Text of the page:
Sultry screen siren Dorothy Lamour didn’t seem interested in collecting awards in Hollywood — she was too busy collecting stamps.
The New Orleans native, who tantalized audiences with her signature sarongs in the big screen during cinema’s golden era, and famously teamed up with Bob Hope and Bing Crosby for seven “road” comedies, passed away in 1996 at age 81 from a heart attack.
Her son still vividly remembers not the popular pinup during World War II, but the beloved mother with the quirky habit.
“She loved to collect S&H Green Stamps to paste into her stamp books,” Lamour’s son, Richard Howard, recently told Closer Weekly for the magazine’s latest issue.
“When they were filled, she’d take them to the five and dime redemption center to claim her prize, and she’d have coffee while she chatted it up with the locals,” he added.
Howard, 68, explained that despite her stardom, Lamour never forgot her humble Louisiana roots. He revealed that, long before the starlet found fame, her mother once used curtains off their windows to make her a dress for a high school dance.
“She was a true rags-to-riches success story,” Howard told the magazine. “I’m pretty sure [their poverty] inspired her to get the heck out of that environment.”
The Los Angeles Times reported Lamour was forced to drop out of school during her teens and sell real estate junkets to help her family get by. She also started to learn secretarial skills in hopes of boosting her income. However, her beauty caught the eye of the pageant world.
In 1931, Lamour became Miss New Orleans and headed off to Chicago, where she attempted to pursue a career as a big band singer. Closer Weekly also shared Lamour did a brief stint as an elevator operator at Marshal Field department store before she won an audition with band leader Herbie Kay.
Kay fell head over heels for the beauty queen and the couple married in 1935, a year before they headed off to Hollywood. And when Lamour famously wore a sarong in 1936’s “The Jungle Princess,” she instantly became a sensation. She was nicknamed “the sarong girl.”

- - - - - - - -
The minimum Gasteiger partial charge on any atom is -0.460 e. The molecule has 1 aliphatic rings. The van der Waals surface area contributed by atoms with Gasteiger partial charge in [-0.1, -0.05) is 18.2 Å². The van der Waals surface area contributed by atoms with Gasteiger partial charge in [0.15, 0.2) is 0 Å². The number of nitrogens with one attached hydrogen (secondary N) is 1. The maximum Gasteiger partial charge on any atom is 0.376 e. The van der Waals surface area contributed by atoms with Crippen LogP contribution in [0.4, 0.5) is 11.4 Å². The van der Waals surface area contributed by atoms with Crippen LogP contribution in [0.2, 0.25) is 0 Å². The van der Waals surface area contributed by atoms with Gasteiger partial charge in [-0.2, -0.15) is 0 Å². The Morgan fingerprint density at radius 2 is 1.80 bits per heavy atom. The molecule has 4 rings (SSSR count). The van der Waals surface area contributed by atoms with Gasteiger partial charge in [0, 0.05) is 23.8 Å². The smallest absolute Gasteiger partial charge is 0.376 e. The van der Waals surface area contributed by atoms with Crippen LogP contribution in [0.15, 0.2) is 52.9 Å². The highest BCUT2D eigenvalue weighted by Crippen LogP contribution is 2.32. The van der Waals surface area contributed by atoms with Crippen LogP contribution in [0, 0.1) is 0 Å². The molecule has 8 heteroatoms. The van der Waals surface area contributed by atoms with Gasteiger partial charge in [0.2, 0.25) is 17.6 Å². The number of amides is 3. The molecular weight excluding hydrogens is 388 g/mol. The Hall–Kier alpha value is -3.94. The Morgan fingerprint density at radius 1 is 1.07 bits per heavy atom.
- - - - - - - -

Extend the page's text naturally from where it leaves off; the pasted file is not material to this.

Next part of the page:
“Heck, it’s better than being known as the sweater girl,” she once joked. “I had my gimmick. Every gal has to have one to become a big attraction.”
Kay and Lamour ultimately divorced in 1939. Lamour would find love again, not with an entertainer, but with Air Force Capt. William “Bill” Howard. The pair married in 1943 and the union lasted until Bill’s death in 1978.
During World War II, Lamour was also nicknamed “the bond bombshell” for selling $300 million worth of bonds for the war effort. She was also hailed by Life Magazine as the “No. 1 Army pinup girl.”’
“I collected $9 million in cash in the first six days and $31 million by the end of my first tour,” Lamour once proudly recalled about selling war bonds.
The New York Times added Lamour was so successful as a saleswoman that the government put a private railroad car at her disposal for her bond tours. She was also frequently seen at the Hollywood Canteen, a nightclub for servicemen founded by stars Bette Davis and John Garfield, where she spent many hours dancing and bonding with G.I.’s.
“She loved this country and wanted to do what she could to help,” said Howard. “Selling those bonds and marrying my dad, those were the happiest times of her life.”
But Lamour’s proudest achievement? “Having a family,” said Howard.
And the star, who never forgot her roots, made sure her children didn’t receive the Hollywood treatment at home.
“She made [my brother and I] make our beds, clean the house, and do our chores,” said Howard. “My mom led by example, never acting like a pampered woman. She was even her own secretary and publicity agent! She managed her career, marriage and children with grace, class and dignity.”
While Lamour’s career slowed down so she could focus on her family, she never gave up acting. Her last film appearance was in 1987’s “Creepshow 2.”
When Lamour was once asked why her career went inactive after she became a mother, the actress didn’t hesitate to set the record straight.
“Inactive?” she questioned. “Is that how you describe giving birth to two great sons? What you call inactivity, I call maternity!”